¶ 13. Here, Volden was not observed to be merely driving erratically, he caused, in the words of his appellate counsel, a "violent car accident," actually colliding with another car in the middle of the day. Moreover, the record contains more than a mention of an odor of intoxicants emanating from Volden. The citizen-witness told the officer that Volden "was intoxicated, that he had smelled of an intoxicant, and . . . that he shouldn't be driving." Finally, Volden fled the scene when he was told the police were being called. A defendant's "immediate retreat from the scene . . . at the mention of police officers clearly `constitutes evidence of consciousness of guilt' . . . ." State v. Welsh , 108 Wis.2d 319, 321 N.W.2d 245 (1982), vacated on other grounds and remanded, 466 U.S. 740 (1984). Volden's flight is thus "`a factor to be considered in determining whether probable cause exists.'" See State v. Cheers , 102 Wis.2d 367, 391, 306 N.W.2d 676 (1981) (citation omitted). Like the defendant's statement in State v. Wille , 185 Wis.2d 673, 683-84, 518 N.W.2d 325 (Ct.App. 1994), that he had "to quit doing this," we conclude that Volden's flight "provides evidence of his consciousness of guilt." Id.

We summarized the facts adding up to probable cause in Wille as follows:


An officer in Deputy Hoium's position could reasonably conclude that Wille had probably committed an offense. Hoium smelled intoxicants coming from Wille at the hospital. He knew that a fire fighter had smelled intoxicants on Wille, and that another officer, Check, had smelled intoxicants when near Wille. Hoium knew that Wille had driven his car into the rear end of the Oldsmobile which was parked alongside the highway on the shoulder. Furthermore, upon entering Wille's room at the hospital in Rock County, Hoium heard Wille say that he had "to quit doing this." Wille's statement provides evidence of his consciousness of guilt.

State v. Wille
, 185 Wis.2d 673, 683-84, 518 N.W.2d 325 (Ct.App. 1994) (footnote omitted).

¶ 14. The threshold for probable cause is low. The evidence need not reach the level that guilt is more likely than not. State v. Mitchell , 167 Wis.2d 672, 681-82, 482 N.W.2d 364 (1992). In sum, we conclude that the officer had probable cause to arrest Volden for OMVWI.

The State also argues that there was probable cause to arrest Volden for hit and run, but its argument regarding exigent circumstances is based on the need for an immediate arrest and blood-alcohol testing on the OMVWI offense. Accordingly, we do not specifically address whether the officer also had probable cause to arrest Volden for hit and run prior to entering his apartment.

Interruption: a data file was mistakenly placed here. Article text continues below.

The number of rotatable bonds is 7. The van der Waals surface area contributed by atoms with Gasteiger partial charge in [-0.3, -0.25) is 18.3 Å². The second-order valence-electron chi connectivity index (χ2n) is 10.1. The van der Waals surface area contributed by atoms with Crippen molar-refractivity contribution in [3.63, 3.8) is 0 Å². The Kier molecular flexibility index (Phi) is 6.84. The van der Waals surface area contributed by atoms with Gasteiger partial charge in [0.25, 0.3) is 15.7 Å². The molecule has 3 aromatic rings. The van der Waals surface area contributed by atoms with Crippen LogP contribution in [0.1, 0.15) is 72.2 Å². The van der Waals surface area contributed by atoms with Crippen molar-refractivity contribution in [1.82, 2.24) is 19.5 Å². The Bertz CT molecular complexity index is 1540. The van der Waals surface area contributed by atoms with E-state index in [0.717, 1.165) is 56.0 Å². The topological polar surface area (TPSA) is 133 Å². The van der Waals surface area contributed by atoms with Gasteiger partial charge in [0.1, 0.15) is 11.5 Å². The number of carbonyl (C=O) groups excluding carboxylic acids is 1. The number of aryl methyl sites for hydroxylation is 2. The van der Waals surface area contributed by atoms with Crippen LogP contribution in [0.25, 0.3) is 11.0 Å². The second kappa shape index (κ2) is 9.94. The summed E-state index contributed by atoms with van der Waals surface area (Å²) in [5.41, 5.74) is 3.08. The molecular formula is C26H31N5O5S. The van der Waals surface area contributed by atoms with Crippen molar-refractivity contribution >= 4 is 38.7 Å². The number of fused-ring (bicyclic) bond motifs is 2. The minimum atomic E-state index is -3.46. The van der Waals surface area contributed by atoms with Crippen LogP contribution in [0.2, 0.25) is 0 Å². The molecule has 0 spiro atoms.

¶ 15. We next address whether there were exigent circumstances present to justify the officer's warrantless entry into Volden's apartment to effect an arrest for OMVWI. The Fourth Amendment to the United States Constitution and article I, section 11 of the Wisconsin Constitution prohibit unreasonable searches and seizures. "`[P]hysical entry of the home is the chief evil against which the wording of the Fourth Amendment is directed.'" State v. Douglas , 123 Wis.2d 13, 17, 365 N.W.2d 580 (1985) (citation omitted). The warrantless entry of a home to effect a search or arrest is presumptively unreasonable. Welsh v. Wisconsin , 466 U.S. 740, 748-49 (1984). Evidence seized during a warrantless search of one's home is inadmissible unless there is a well-delineated, judicially recognized exception to the warrant requirement. State v. Johnson , 177 Wis.2d 224, 231, 501 N.W.2d 876 (Ct.App. 1993). One recognized exception to this rule is the presence of "probable cause and exigent circumstances." See Welsh , 477 U.S. at 749.

¶ 16. The basic test to determine whether exigent circumstances exist is an objective one: "Whether a police officer under the circumstances known to the officer at the time reasonably believes that delay in procuring a warrant would gravely endanger life or risk destruction of evidence or greatly enhance the likelihood of the suspect's escape." State v. Smith , 131 Wis.2d 220, 230, 388 N.W.2d 601 (1986). In this case, we conclude that there were exigent circumstances justifying the warrantless entry into the home. Evidence of intoxication is essential to the prosecution of OMVWI. As we recently stated in State v. Thorstad , 2000 WI App 199, 238 Wis.2d 666, 618 N.W.2d 240, review denied, 2000 WI 121, ___ Wis.2d ___, 618 N.W.2d 240 (Wis. Oct. 17, 2000), the Wisconsin Supreme Court has specifically noted that "the rapid dissolution of alcohol from the bloodstream constitutes exigent circumstances." Id. at ¶ 6 (citing State v. Bohling , 173 Wis.2d 529, 539-40, 494 N.W.2d 399 (1993)).